An Unfinished Conversation: An Interview with Yiyun Li By Noelle Brada-Williams Yiyun Li has written five books, including two books of short stories: A Thousand Years of Good Prayers (2005), Gold Boy, Emerald Girl (2010); two novels: The Vagrants (2009), and Kinder Than Solitude (2014); and her new work of nonfiction, Dear Friend, from My Life I Write to You in Your Life (2017). Born in Beijing in 1972, she came to the United States in 1996 to pursue graduate study in immunology at the University of Iowa where she originally took up creative writing in an adult-education class. By 2000, she would decide to leave immunology with a Masters degree and to pursue writing instead. She would go on to receive an MFA in Nonfiction writing and another MFA in fiction from the Iowa Writer’s Workshop. Thus, she has followed in the path of writers such as Joseph Conrad, Vladimir Nabokov, and Ha Jin in arriving from outside English to become masters of narrative in English. Yet Li herself has asserted that English could be said to be her first language in writing as she only began to write creatively in English. By 2004, Li had published in The New Yorker and The Paris Review and earned a two-book contract from Random House. She also won the Pushcart Prize and the Plimpton Prize for New Writers. Her short story collection, A Thousand Years of Good Prayers was published in 2005 and Li went on to win the Frank O’Connor International Short Story Award, the PEN/Hemingway Award, The Guardian First Book Award, and the California Book Award for first fiction. By 2007, Director Wayne Wang had made two films out of the short stories in her debut collection that are set in America: The Princess of Nebraska and A Thousand Years of Good Prayers; the latter of which was adapted for the screen by Li herself. After her second book, Li garnered one of the famed MacArthur “Genius” awards in 2010. She was also named by Granta one of the Best Young American Novelists, and by The New Yorker as one of the top 20 writers under 40. Her short stories and novels have focused on a range of characters who have experienced the great changes of the last sixty years of Chinese history. In many of her stories the radical historical changes occurring just outside the deteriorating walls of one apartment complex, or the newly gentrified walls of another, are dwarfed by the powerful emotions that maintain human loyalties, desires, and fears despite the passage of time. Some of the stories detail the ways that a simple passing acquaintance can reshape our whole lives, while in contrast, the lifelong bonds of family and community can dwindle into nothing. She explores the geographies of privilege and hardship that are mapped across modern China and the Chinese diaspora. This year Yiyun Li published her first book-length work of nonfiction. Her memoir, Dear Friend, From My Life I Write to You in Your Life, is aptly named since it reads like a memoir of her life as a reader. She writes how the theft of her books “exposed the illusion in which my life was lived”: “To lose the books—my copies—was to lose the conversations. And conversations are my evidence of time…unlike human lives and feelings, they are not written in vanishing ink” (132-133). The book takes us from her home in the United States, back to the China of her memories, to a small town in Ireland, a London Hotel, a psychiatric hospital, and wherever else she can delve into a book. It explores both the realities of mental illness and the intensity with which readers connect to the written word. This interview was begun via an email correspondence just after she moved to the East Coast of the United States to join the Creative Writing faculty at Princeton University. AALDP: I had the opportunity to teach both of your short story collections, A Thousand Years of Good Prayers and Gold Boy, Emerald Girl in a class on film and literature. Do you ever think about how your work is used in classrooms? Do you think the process of turning literature into “required reading” has an impact on the literature or the reader’s connection to the text? Yiyun Li: I have never actively imagined my work taught in a classroom. In fact, I don’t imagine my work being read. That doesn’t mean I don’t want it to be read, but to think of a reader, even an abstract one, seems to me a distraction. My attention should be directed toward the characters, and once they are fully alive they will go out to interact with the readers, and I prefer to be entirely absent in that interaction. Like you, I also teach and every time I put down that phrase “required reading” I wonder to myself: required for what? I wonder if teaching literature is in a way to answer that question: required for seeing what was not seen before, required for ridding oneself of any illusion and falsity, or perhaps required for living? AALDP: For “seeing what was not seen before” — I may need to write that on my syllabi next to the required texts. That phrase pretty much defines defamiliarization which is what the Russian Formalists argued distinguishes literary from nonliterary language. What was it like to adapt your story “A Thousand Years of Good Prayers” into a screenplay? Have you thought about doing this with either of your novels? Can a novel be captured in a feature-length film? YL: I was a non-visual writer to the extreme. I can feel my characters more than I can see them, and I can sense their reactions to the world they live in more than I can visualize the world. I wasn’t sure if the story could be adapted into a film at first, which I explained to Wayne Wang. The story is internal, and not much happens externally. In adapting the story, I felt I had to learn to see with a different pair of eyes. Even the simplest question of when a dialogue or a scene happens--is it daytime, or night time—seems more of a concrete thing in a script than in a story. I have not thought of adopting my novels for the same reason that I don’t feel the urge to visualize the books unless I have to. I remember my characters’ thoughts and feelings more than the events in my novels. One imagines a novel will lose something when being adapted into a film. To me it’s the fluidity and the timelessness of the interior landscape of the characters' minds, as film is defined by physicality and time. AALDP: Do you know the Bechdel Test, the test for women’s presence in narrative: at least two women talk to each other about something other than men? I hear it is even being used in Sweden as a kind of film rating system! I have always admired your work because your narratives so often focus on the intensity of relationships between women, even unrelated women such as Susu or Granny and “The Proprietress” in her eponymous story or between retired women professors and younger women in the stories which bookend your second short story collection: “Kindness” and “Gold Boy, Emerald Girl.” Is an abstract concept like “sisterhood” possible or is that just an “inanity” as Mrs. Jin refers to the reporter’s comments in “The Proprietress?” YL: I didn’t know the Bechdel Test! How fascinating! An abstract concept—there are many floating around these days, or perhaps always—doesn't feel as though it helps my thinking or writing. I imagine in real life, fewer of us live by concepts. (Some do, I have no doubt, but they are not my characters and I don’t find them interesting.) For instance, we don’t tell ourselves: in making friends with that person we’re forming sisterhood; or, in doing that, I become a rebel against my own culture. A label is a gesture to diminish the complex and the unspeakable of human nature. AALDP: Has shifting to nonfiction with your new memoir, Dear Friend, From My Life I Write to You in Your Life, changed how you write? YL: Writing nonfiction, especially this book, is against everything I do in fiction: you can’t dissect a character because in doing so you leave a dead body in a book, but in the memoir, I have to treat myself as an object of dissection. I think after the book I feel the need to be more precise, and also more charitable yet more ruthless. But these are a bit vague. Coming back to writing fiction, I don’t feel my way of approaching stories and characters has changed. AALDP: As a longtime teacher of creative writing, do you ever find your work in the classroom or with your students shaping your own approach to writing? YL: Sometimes I wonder if the things I say in the classroom can be put together into a little book of how to write fiction, but then the thought makes me laugh: it would be a book that constantly contradicts itself and sets rules and then disregards them as useless. I don’t think teaching has changed my writing or shaped it much. Each student is different, so is each story. In the end, I seem to be separating teaching and writing: when one teaches, one should be able to find a way to explain things; when one writes, one is drawn to the inexplicable.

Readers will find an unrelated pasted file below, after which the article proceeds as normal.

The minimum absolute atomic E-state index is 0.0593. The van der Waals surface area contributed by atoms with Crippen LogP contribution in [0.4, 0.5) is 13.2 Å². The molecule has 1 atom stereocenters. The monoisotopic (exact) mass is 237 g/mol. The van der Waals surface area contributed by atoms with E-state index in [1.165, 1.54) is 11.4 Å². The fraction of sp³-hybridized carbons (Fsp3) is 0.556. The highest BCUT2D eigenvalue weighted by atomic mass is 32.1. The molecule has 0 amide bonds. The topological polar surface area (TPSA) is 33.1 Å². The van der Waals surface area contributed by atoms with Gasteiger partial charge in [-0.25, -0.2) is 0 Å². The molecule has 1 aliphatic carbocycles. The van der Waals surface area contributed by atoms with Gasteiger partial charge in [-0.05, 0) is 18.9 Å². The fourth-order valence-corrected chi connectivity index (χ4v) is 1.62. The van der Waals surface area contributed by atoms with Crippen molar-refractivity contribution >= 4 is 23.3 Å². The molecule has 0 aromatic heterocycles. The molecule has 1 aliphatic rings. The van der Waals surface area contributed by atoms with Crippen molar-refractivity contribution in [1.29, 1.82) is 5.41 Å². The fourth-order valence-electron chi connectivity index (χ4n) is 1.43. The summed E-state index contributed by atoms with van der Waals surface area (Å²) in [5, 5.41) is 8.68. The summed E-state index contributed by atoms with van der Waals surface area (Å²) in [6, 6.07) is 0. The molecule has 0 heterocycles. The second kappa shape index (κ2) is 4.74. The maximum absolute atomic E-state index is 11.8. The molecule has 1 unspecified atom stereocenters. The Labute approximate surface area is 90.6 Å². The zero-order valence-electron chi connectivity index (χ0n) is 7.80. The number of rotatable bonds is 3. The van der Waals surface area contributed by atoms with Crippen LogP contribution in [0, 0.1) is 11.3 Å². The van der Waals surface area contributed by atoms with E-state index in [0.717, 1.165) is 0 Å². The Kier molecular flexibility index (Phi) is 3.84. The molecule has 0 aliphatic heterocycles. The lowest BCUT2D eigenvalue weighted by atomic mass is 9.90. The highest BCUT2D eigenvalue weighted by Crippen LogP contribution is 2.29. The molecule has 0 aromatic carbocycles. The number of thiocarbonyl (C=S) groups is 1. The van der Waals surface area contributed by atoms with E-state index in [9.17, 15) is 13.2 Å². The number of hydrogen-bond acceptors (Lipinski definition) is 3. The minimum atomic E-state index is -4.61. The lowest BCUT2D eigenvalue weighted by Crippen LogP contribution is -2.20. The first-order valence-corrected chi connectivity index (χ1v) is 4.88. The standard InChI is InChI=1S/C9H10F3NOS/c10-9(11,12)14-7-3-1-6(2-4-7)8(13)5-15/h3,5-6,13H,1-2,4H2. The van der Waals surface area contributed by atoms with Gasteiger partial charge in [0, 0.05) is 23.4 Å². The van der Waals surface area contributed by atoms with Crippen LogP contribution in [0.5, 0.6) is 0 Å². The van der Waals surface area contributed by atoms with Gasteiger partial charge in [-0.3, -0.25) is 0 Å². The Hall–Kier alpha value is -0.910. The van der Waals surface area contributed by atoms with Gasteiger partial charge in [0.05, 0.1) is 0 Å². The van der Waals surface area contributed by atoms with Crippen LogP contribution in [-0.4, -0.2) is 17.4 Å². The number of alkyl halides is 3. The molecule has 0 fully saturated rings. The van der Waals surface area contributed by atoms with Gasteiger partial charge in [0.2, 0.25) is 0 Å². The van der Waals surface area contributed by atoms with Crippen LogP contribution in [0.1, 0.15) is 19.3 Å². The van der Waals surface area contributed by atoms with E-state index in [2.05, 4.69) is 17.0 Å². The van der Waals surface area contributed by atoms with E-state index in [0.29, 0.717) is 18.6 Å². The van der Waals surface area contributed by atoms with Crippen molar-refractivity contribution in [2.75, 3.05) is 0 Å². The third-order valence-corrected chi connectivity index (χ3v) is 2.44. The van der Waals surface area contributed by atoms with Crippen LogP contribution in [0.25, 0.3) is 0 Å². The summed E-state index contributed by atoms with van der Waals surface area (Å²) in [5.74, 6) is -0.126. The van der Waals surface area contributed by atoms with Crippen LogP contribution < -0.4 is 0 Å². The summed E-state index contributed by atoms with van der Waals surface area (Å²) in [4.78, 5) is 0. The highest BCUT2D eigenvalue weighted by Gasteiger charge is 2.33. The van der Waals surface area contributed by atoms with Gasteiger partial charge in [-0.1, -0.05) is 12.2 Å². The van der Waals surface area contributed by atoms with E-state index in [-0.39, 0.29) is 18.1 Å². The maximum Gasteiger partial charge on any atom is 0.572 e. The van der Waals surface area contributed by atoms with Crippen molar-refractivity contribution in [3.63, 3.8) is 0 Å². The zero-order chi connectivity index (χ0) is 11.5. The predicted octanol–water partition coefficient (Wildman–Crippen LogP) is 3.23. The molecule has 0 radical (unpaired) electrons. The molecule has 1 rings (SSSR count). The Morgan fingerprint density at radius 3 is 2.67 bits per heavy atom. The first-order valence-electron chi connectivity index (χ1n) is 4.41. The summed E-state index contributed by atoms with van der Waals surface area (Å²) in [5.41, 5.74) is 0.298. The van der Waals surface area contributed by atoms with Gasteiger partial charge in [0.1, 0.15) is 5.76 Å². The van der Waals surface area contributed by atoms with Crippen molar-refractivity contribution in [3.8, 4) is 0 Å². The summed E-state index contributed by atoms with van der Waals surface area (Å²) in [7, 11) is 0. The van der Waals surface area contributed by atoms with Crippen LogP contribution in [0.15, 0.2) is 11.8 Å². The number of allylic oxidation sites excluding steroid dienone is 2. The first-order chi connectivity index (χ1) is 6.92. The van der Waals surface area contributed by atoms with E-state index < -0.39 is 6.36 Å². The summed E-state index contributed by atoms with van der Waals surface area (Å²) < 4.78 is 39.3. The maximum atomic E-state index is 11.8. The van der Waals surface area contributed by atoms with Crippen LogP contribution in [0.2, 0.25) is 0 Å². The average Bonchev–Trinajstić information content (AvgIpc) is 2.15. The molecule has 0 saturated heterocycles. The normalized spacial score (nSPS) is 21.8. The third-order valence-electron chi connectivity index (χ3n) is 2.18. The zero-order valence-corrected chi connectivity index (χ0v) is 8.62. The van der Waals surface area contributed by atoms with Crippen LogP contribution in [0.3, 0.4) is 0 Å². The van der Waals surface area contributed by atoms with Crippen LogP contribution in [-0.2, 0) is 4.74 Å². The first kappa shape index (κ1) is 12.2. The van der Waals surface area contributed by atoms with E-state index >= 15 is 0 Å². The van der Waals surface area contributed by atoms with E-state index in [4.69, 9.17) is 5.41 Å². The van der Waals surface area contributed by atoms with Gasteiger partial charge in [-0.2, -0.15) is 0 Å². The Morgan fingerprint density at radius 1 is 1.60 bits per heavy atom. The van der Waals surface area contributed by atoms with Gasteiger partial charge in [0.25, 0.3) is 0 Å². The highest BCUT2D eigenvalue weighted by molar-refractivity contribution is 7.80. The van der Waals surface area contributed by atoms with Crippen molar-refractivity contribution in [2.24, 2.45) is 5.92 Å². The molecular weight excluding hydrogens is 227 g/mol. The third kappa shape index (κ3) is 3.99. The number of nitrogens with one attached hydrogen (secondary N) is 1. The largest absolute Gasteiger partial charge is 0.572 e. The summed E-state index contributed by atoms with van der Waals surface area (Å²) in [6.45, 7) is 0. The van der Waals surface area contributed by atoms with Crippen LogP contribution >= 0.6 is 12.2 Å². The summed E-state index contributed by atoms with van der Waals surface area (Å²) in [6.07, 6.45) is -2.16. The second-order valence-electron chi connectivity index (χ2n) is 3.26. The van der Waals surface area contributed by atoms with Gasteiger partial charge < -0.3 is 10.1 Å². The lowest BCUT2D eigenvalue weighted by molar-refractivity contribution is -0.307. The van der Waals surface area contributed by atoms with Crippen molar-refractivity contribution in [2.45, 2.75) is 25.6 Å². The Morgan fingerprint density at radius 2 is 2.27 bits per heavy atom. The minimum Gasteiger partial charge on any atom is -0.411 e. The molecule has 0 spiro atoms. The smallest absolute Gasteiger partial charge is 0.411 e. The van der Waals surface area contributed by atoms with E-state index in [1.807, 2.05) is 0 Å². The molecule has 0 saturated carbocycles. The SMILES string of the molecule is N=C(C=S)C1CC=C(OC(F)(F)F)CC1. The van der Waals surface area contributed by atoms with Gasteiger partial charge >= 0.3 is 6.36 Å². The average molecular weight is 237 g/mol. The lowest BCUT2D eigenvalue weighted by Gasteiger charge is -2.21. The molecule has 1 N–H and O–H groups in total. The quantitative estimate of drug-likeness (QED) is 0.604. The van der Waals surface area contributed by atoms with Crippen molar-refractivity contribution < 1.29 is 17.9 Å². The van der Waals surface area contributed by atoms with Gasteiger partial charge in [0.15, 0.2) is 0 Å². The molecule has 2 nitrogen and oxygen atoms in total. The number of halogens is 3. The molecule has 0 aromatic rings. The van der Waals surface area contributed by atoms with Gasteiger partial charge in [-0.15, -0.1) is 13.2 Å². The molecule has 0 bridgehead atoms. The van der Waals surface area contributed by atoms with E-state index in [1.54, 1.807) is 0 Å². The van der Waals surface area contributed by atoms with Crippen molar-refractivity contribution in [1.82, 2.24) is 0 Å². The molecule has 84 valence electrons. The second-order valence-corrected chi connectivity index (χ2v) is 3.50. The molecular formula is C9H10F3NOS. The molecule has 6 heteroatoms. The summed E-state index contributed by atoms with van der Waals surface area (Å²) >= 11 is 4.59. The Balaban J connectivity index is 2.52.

An interview of fiction writer and memoirist Yiyun LI.
"An Unfinished Conversation: An Interview with Yiyun Li,"
Asian American Literature: Discourses & Pedagogies: Vol. 8, Article 3.
Available at: https://scholarworks.sjsu.edu/aaldp/vol8/iss1/3